A close friend told me a few weeks ago about a friend of hers who lost her son Michael Black.
It got me thinking about the people I know who have lost children. I have heard many times the axiom “Parents should never have to outlive their children.” Being a father of two, as many of you know – I happen to agree with that statement.
How they touch us
We parents have children for a number of reasons:
- For company
- For comfort
- For a part of us to live on after we are gone
- For an offspring in this world who is part of the person you love
- For blessing in disguise (in that we may not have planned to have them at all)
And of course there are those who have children who never should have had them – but then that’s not the point of this blog article.
Those of us who do have children (and many who don’t) know that children are a very special gift. They are a link to our past and a hope for our future. They connect us in ways to the world around us that we never thought possible until we had them. We watch children grow from babbling little balls of drooling, diaper-filled-giggle-jiggle creatures, to young people developing thoughts of their own and finally, to young adults who find their place in this world independent of us. They go about creating and finding their own dreams, hopefully achieving them, and drag you along for the ride in ways you never imagined possible – often in ways you never wanted to imagine . . . but you trod along with them regardless, through the bad times as well as the good.
The news that none of us wants
Then, one fateful day, one of our friends, family members or loved ones receives a call – a call that in six words shatters your world forever: “I’m sorry. Your child is dead.”
What do you do at a time like that – what does anyone do?
You curl up in a ball – physically, mentally and emotionally – and you cry. Your world is falling in on itself and you feel as if an entire skyscraper has caved in upon you. You yearn to be comforted, but you want to be left alone at the same time. Most importantly, you want the pain of loss to go away and you want your child to be remembered – to have a chance to live out all the experiences that you are now starting to realize will never come to pass; to never graduate from high school, to never fall in love, to never be married, to never know the beauty of having their own children. And if that child is very young, that “never going to happen” experience may even be a little thing, seemingly insignificant, like never losing that first tooth.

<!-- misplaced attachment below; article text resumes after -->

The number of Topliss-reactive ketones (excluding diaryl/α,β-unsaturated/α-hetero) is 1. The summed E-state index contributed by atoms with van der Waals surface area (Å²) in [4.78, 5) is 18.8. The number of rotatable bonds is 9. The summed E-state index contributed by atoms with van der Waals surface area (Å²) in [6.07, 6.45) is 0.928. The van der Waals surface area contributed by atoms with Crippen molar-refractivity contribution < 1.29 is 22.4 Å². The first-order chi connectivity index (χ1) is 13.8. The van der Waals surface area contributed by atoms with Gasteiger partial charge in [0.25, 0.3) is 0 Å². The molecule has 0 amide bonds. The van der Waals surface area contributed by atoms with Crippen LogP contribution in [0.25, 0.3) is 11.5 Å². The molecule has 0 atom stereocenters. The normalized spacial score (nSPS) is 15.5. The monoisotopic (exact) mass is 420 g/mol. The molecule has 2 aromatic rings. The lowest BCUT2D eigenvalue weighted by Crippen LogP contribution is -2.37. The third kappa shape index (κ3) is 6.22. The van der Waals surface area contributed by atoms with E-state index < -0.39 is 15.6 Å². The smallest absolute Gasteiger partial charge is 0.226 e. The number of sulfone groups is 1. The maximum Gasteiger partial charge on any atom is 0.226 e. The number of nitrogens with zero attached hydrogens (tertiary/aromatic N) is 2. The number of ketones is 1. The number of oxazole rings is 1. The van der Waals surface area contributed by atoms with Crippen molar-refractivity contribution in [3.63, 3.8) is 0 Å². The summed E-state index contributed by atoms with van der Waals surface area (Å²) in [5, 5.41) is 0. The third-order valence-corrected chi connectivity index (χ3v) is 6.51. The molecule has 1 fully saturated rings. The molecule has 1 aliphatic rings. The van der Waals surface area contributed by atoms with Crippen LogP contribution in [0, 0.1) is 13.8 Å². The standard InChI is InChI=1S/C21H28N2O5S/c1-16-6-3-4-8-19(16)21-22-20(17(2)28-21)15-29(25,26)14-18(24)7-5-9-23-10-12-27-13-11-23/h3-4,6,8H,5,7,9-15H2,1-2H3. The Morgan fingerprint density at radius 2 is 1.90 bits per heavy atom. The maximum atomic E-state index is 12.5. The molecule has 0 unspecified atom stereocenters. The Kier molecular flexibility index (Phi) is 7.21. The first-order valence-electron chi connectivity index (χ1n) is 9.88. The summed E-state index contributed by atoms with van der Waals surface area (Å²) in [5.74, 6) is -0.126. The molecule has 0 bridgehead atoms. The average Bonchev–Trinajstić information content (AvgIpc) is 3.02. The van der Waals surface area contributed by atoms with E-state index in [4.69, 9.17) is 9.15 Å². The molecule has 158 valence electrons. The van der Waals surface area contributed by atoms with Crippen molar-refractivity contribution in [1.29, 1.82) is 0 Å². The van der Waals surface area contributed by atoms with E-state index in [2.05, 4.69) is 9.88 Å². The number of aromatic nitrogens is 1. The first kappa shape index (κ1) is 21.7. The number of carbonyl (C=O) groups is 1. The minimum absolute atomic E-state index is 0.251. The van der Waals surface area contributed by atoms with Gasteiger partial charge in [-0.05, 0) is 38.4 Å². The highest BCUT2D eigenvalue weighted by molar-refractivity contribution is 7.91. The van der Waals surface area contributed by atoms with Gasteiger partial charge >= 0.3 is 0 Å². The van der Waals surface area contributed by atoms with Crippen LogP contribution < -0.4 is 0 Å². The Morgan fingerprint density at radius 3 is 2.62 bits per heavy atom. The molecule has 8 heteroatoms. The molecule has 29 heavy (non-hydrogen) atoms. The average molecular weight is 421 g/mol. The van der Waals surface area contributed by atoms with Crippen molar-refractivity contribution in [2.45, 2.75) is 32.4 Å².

It’s a horrible thing to lose your mother, your father or even your spouse, but in each of these cases, you can go on. Moving on after the loss of a child is something that is never really possible. The depth of loss burrows itself like a tick in the skin of your soul and heart, festering, and creating a hole that will never be filled – ever.
Recovering from the pain
Whether you believe in God, believe in heaven, hell or simply believe that we go nowhere after we die – everyone has his beliefs in what lies beyond, even if it’s no belief at all. I personally believe in God. I just have a hard time believing that all of this bio engineering is simply here by “chance” of evolution.
My beliefs are not the point here, however.
Lisa, I don’t know you – though anyone who has best friends like you is in my opinion a wonderful person. I just want you to know that regardless of whether I (or other people) know you or not, there are people who have you in their hearts, myself included.
I don’t know the pain of losing a child, and I pray that I never do. I am, however, an author. It’s my job to imagine the unimaginable. I frequently find myself trying to put my head into the mind of killers, cops, men, women, children and teens. So it’s not a huge stretch to contemplate and imagine what it must be like to lose a child; but it hurts to even imagine it, and frankly, I’m not sure it’s something I could handle, even with the loving support of friends and family.
It’s up to each person drenched in grief as to whether or not he accepts that comfort or denies that support. Now, I’m not saying that accepting the comfort is always the right answer; sometimes it’s not. At times people need to heal just by being left alone. But eventually, we all need someone to hold a hand, offer a hug, or perhaps just fall asleep beside.
And we’ve all heard those well-intended words: “God never throws you anything you can’t handle.” But let’s be frank here – I think that’s bullshit at times. God throws you things all the time that you can’t handle. But that’s what friends are for, that’s what family is for and that’s what spouses are for. I can’t think of a single person who has lost someone they love who had absolutely no one else in life to offer comfort.
If there is one commonality in this world, it’s that we don’t have to go through sadness and tragedy alone. Even if I don’t know you well . . . if you’re in pain and you need my comfort, I will be there for you if I can. We are all human, after all, and we are all in this together. So, if you see anyone who has lost a child, reach out to that person. If your comforting gesture or words are not accepted, that’s fine, but be there regardless. That’s the important part.